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Report on Mahatma Gandhi  

Monhandas Karamchand Gandhi was born in the small town of Porbandar, on the west coast of India, on October 2 1869. He belonged by birth to the Vaishya, or trading caste. His father died when he was 15 years old, and apart from that time, his mother became the greatest influence in his life. Her spiritual teacher was a Jain devotee. Among the Jains in India the central doctrine is the "sanctity of all life," or Ahimsa, which is often translated as "non-violence." This teaching remained paramount with Gandhi.

In South Africa
When 19, he came to London, qualified as a barrister (being "called" at the Inner Temple), and, returning to Bombay in 1892, set up a practice.

In 1896 he went to the Transvaal to help a client in a legal suit. That visit changed the whole course of his life. Seeing the social and political disabilities of his fellow-countrymen in South Africa, he decided to stay and help them and soon he had become their political leader and adviser.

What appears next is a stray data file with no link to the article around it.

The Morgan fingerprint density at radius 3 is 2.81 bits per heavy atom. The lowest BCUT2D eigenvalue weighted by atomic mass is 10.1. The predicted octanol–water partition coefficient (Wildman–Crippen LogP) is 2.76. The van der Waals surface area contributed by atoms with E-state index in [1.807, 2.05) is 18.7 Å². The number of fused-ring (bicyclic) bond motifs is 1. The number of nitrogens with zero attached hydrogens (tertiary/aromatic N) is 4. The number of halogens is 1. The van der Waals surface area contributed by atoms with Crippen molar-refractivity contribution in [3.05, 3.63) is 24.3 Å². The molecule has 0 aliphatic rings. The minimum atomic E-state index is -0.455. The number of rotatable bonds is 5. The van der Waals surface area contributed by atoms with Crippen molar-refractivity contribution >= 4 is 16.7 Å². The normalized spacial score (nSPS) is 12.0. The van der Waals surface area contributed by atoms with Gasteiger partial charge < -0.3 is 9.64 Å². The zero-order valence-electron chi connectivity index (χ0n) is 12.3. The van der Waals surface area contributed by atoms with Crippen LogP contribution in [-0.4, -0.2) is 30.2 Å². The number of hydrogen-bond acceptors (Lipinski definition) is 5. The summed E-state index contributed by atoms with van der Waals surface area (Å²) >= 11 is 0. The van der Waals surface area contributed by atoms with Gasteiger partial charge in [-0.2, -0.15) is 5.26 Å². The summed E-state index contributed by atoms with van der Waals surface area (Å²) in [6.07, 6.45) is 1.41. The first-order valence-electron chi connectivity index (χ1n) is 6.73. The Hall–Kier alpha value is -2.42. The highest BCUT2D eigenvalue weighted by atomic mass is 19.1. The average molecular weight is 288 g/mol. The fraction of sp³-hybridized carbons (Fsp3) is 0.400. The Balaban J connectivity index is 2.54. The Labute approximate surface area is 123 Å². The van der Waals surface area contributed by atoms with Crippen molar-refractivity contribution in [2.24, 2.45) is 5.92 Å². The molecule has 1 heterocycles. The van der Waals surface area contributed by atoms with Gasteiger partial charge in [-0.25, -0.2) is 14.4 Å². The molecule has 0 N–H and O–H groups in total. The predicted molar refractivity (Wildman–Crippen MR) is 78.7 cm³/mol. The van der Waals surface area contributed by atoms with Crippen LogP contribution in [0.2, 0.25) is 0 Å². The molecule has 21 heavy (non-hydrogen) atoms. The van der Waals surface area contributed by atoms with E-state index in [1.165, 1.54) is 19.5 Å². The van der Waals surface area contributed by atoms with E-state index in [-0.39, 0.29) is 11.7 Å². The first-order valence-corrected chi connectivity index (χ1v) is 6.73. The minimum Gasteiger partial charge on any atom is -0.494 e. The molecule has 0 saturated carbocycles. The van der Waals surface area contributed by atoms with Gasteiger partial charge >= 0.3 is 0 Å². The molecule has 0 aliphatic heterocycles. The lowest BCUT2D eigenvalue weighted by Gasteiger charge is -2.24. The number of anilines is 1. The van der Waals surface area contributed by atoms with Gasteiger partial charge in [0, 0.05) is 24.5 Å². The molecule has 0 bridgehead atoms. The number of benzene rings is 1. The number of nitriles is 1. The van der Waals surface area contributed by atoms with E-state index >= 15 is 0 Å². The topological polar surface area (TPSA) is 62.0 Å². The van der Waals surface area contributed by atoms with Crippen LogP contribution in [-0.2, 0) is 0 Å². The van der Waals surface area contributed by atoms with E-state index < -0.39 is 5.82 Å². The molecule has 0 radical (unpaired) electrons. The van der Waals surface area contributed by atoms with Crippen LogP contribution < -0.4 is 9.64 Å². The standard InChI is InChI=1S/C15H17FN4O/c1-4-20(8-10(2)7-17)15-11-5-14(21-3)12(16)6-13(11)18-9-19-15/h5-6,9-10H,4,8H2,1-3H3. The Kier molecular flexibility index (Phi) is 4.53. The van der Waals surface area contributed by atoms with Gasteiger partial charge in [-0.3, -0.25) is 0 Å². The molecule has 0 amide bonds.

Meanwhile a religious conflict was taking place in within him. He read Tolstoy and corresponded with him: the result was an experiment in the simple communal life conducted by a small band of enthusiasts whom he had gathered together. He became an ascetic of the most rigorous type, setting great store by fasting and every form of self-denial. To the end of his life he remained a devout Hindu, but declared if ever "untouchability" were made part of Hinduism he would cease to be a Hindu. Perhaps the greatest religious effort of his life was to break down "untouchability."